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SpicyIP Review (7th to 20th December, 2014)


The period with Xiaomi’s injunction, appeal and Bayer’s SLP

unnamedIt is only fitting that I begin a Review of this eventful period with the highlights. Gopika reported on what is our first highlight, the ex-parte injunction granted against Xiaomi in a suit filed by Ericsson for alleged infringement of their SEP portfolio. Gopika points out that there are reasons why restraint from granting an injunction in this matter would have perhaps been a better course. Xiaomi had also appealed the injunction in this period, which I had posted about. They got a temporary relief in the form of an allowance of sale with a deposit of Rs. 100 per device sold. Also worth a read is Gopika’s post highlighting the important developments from September to December of this year.

Noteworthy also in this period is the development that bodes well for accessibility to medicine and health campaigners around the world. The Supreme Court rejected Bayer’s SLP against India’s first CL. Rupali posted on this development for us.

This period was characterised by a rather tragic beginning, with the death of Justice Krishna Iyer. Spadika dedicated a post to his numerous contributions to the world of IP, the foremost being S.3(d) of the Patents Act. Justice Krishna Iyer’s contributions to Human Rights jurisprudence will no doubt be remembered, but the field of Indian IPR and the thousands of patients around the world who are benefiting from this provision will especially be indebted to him. Aparajita wrote in a post dealing with some irregularities in how the process of restoration of Patents was being deal with. She highlights this with the example of a restoration case in which the Patent was restored despite the corresponding application and restoration fees having been paid after the corresponding period.

Prof. Shamnad posted next about how despite the severe criticism that the Indian IP regime has been facing, it can be severely protectionist in certain aspects – particularly in light of the ex-parte injunctions being granted in the FRAND encumbered patents. He points to a larger number of issues in his post like the Make in India move by the government and the Parallel Importation defence that companies like Micromax might have in the SEP fights, among others. Aparajita posted next with a write-up on the important questions asked by MPs relating to the National Level IPR Think Tank to draft the National IPR Policy.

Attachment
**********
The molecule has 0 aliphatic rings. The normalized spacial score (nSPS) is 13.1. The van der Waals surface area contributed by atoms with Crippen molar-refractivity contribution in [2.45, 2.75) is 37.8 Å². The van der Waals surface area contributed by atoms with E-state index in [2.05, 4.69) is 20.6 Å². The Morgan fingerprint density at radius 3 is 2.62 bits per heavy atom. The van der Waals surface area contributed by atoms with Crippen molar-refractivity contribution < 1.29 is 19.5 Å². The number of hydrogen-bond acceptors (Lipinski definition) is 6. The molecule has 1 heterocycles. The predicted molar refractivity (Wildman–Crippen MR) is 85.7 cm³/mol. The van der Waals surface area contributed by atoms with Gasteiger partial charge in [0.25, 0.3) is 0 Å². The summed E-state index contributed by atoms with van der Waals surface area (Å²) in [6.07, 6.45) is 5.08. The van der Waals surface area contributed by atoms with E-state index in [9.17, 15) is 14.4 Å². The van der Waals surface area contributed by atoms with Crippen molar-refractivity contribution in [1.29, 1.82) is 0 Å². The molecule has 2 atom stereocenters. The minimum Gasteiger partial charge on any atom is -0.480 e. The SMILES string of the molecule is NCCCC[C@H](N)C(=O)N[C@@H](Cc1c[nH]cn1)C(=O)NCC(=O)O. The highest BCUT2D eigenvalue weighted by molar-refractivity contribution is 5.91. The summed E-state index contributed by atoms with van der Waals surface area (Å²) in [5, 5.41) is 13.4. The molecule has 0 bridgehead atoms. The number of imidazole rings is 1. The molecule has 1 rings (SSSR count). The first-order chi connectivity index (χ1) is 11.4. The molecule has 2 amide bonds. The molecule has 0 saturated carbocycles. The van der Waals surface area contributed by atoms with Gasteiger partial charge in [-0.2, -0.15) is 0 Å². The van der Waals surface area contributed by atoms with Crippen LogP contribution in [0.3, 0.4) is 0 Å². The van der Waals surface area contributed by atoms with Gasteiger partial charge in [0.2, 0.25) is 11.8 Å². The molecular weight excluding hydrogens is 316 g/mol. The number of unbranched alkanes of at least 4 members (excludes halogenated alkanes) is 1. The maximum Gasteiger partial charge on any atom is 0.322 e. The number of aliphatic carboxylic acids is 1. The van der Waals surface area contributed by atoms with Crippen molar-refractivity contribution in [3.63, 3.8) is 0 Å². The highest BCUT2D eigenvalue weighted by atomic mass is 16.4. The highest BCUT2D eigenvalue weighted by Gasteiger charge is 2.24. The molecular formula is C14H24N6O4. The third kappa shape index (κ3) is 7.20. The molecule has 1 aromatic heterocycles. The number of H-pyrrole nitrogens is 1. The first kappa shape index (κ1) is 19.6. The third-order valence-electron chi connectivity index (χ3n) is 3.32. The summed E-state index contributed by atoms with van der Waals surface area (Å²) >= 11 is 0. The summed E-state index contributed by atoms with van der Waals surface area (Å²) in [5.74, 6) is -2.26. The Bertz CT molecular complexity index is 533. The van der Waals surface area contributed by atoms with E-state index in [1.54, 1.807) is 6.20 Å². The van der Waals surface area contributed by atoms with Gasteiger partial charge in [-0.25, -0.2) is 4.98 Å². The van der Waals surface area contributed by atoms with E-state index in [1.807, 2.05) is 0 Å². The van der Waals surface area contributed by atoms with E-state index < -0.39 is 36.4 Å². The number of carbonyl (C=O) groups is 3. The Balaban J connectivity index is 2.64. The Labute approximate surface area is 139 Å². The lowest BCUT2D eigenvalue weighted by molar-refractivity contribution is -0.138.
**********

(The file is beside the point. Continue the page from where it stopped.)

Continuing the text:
Rupali next posted on an AP/Telengana HC decision refusing to interfere with a trial court decision refusing to grant an injunction in the suit between BMS and Mylan. She notes that this is a well reasoned order and effectively grants Mylan a green light to export to Venezuela. Anubha followed this up with the development that Access Copyright has come up with new offers for sharing literary works for educational and professional purposes with post-secondary educational institutions.

Anubha also posted on the the conclusion of the USTR’s first OCR. She writes that the Annual Special 301 Review of 2015 will follow. “Reportedly”, she writes, “the US is satisfied with the steps India has taken to alleviate US’ concerns about India’s ‘weak IPR laws’.” Madhulika had the next post on the health ministry’s statement that Cipla’s petition does not make a compelling case for revocation of Novartis’ Onbrez patents. She raises the important question as to whether an attempt to procure voluntary license can be made at this stage –after launch of the generic version?